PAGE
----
URBANA, Ill. (WCIA) — The National Center for Supercomputing Applications at the University of Illinois announced on Monday that its Blue Waters supercomputer will be shut down on Dec. 31.
Blue Waters, fully operational since 2013, held the distinction of being the fastest supercomputer on a university campus worldwide for six years. Intended to operate for only five years, Blue Waters’ operational lifespan was stretched to nine years, during which the computer aided in thousands of scientific and engineering discoveries.
Blue Waters is credited with aiding research on COVID-19 and other viruses, Earth’s geology, climate and weather and features of the universe such as black holes and galaxies. The computer even helped the Supreme Court of Ohio decide a gerrymandering case.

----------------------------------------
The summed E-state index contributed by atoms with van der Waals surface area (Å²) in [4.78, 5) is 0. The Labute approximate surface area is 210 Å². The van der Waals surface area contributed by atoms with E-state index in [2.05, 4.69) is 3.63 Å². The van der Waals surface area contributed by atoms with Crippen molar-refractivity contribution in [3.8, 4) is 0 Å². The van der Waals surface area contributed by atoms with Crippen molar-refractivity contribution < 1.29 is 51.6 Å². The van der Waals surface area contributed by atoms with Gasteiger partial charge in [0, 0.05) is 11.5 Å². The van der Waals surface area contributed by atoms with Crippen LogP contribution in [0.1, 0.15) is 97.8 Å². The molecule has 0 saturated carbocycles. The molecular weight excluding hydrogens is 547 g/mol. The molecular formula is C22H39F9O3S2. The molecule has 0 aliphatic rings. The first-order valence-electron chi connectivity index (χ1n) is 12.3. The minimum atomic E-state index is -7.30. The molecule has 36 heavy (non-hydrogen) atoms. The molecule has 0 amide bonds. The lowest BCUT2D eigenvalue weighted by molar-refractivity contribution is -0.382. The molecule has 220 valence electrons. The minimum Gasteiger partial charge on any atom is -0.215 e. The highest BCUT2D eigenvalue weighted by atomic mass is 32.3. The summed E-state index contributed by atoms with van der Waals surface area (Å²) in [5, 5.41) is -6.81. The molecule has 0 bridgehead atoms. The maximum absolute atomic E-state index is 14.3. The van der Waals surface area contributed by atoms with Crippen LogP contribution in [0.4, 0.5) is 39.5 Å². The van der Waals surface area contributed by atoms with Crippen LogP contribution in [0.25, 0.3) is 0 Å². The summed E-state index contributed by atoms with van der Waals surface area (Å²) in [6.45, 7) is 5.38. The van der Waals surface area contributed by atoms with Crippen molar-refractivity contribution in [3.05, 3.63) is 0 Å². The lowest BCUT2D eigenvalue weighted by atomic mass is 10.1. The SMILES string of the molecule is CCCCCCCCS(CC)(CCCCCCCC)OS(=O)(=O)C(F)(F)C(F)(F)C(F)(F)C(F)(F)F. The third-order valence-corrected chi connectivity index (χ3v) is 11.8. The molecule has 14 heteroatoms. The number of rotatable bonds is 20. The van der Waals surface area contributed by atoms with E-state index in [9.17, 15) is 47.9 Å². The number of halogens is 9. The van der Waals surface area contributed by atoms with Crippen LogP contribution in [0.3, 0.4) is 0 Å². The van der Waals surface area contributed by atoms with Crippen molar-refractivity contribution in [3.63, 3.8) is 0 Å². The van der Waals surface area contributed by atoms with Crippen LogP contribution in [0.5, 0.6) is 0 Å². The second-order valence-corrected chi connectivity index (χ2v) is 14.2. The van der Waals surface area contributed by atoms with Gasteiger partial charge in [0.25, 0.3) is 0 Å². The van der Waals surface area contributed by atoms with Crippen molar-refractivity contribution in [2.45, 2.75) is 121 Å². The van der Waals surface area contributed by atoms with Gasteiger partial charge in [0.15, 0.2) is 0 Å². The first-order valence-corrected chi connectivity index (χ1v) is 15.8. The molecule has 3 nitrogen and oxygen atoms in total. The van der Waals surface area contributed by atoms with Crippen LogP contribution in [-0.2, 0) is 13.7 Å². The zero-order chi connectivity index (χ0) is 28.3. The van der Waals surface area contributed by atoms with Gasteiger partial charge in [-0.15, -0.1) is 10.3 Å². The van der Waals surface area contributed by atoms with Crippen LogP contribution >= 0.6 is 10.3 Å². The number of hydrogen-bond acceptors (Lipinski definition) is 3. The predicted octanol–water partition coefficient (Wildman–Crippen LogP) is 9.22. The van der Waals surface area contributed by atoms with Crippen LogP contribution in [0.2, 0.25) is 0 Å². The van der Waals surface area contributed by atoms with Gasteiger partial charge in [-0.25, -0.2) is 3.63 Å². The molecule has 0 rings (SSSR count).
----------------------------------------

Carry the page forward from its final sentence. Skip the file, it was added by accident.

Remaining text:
“Blue Waters was not just a peak petascale system – it was a true sustained-petascale system, specifically designed to be well-balanced and deliver sustained petascale computing power and productivity across a broad and inclusive gamut of science, engineering and research disciplines,” said NCSA Director William Gropp. “Because of this balance, for nine years the Blue Waters Project enabled remarkable work in a wide range of research areas.”
The NCSA is planning to build off Blue Waters’ success by commissioning Delta, a new supercomputer, in 2022.